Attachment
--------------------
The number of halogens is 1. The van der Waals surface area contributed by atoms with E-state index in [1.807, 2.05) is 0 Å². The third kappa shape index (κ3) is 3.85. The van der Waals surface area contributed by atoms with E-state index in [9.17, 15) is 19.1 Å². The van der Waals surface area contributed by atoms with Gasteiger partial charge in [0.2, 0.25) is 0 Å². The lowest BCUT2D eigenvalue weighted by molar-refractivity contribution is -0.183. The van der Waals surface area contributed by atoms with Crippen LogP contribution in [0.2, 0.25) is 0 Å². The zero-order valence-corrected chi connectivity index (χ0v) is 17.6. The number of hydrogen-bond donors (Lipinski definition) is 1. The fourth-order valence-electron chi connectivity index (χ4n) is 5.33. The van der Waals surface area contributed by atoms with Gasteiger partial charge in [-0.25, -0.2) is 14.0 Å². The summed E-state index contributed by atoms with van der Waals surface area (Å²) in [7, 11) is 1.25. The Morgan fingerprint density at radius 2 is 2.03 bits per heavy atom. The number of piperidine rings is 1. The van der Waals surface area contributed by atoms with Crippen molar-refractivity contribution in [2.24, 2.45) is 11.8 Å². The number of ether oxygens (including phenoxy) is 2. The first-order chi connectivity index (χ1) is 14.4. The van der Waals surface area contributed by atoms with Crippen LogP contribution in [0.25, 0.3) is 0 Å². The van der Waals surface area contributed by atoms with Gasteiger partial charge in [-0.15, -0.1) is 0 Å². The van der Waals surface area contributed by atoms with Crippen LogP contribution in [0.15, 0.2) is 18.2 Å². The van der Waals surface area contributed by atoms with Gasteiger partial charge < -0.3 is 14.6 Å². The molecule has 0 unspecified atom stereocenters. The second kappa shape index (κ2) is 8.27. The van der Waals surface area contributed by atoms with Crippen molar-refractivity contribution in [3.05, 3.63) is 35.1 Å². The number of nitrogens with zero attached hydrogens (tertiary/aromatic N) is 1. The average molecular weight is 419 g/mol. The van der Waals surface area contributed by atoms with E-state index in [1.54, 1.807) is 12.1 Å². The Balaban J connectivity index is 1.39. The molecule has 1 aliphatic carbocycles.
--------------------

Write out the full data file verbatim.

The number of halogens is 1. The van der Waals surface area contributed by atoms with E-state index in [1.807, 2.05) is 0 Å². The third kappa shape index (κ3) is 3.85. The van der Waals surface area contributed by atoms with E-state index in [9.17, 15) is 19.1 Å². The van der Waals surface area contributed by atoms with Gasteiger partial charge in [0.2, 0.25) is 0 Å². The lowest BCUT2D eigenvalue weighted by molar-refractivity contribution is -0.183. The van der Waals surface area contributed by atoms with Crippen LogP contribution in [0.2, 0.25) is 0 Å². The zero-order valence-corrected chi connectivity index (χ0v) is 17.6. The number of hydrogen-bond donors (Lipinski definition) is 1. The fourth-order valence-electron chi connectivity index (χ4n) is 5.33. The van der Waals surface area contributed by atoms with Gasteiger partial charge in [-0.25, -0.2) is 14.0 Å². The summed E-state index contributed by atoms with van der Waals surface area (Å²) in [7, 11) is 1.25. The Morgan fingerprint density at radius 2 is 2.03 bits per heavy atom. The number of piperidine rings is 1. The van der Waals surface area contributed by atoms with Crippen molar-refractivity contribution in [2.24, 2.45) is 11.8 Å². The number of ether oxygens (including phenoxy) is 2. The first-order chi connectivity index (χ1) is 14.4. The van der Waals surface area contributed by atoms with Crippen LogP contribution in [0.25, 0.3) is 0 Å². The van der Waals surface area contributed by atoms with Gasteiger partial charge in [-0.15, -0.1) is 0 Å². The van der Waals surface area contributed by atoms with Crippen LogP contribution in [0.15, 0.2) is 18.2 Å². The van der Waals surface area contributed by atoms with Gasteiger partial charge < -0.3 is 14.6 Å². The molecule has 0 unspecified atom stereocenters. The second kappa shape index (κ2) is 8.27. The van der Waals surface area contributed by atoms with Crippen molar-refractivity contribution in [3.05, 3.63) is 35.1 Å². The number of nitrogens with zero attached hydrogens (tertiary/aromatic N) is 1. The average molecular weight is 419 g/mol. The van der Waals surface area contributed by atoms with E-state index in [1.54, 1.807) is 12.1 Å². The Balaban J connectivity index is 1.39. The molecule has 1 aliphatic carbocycles.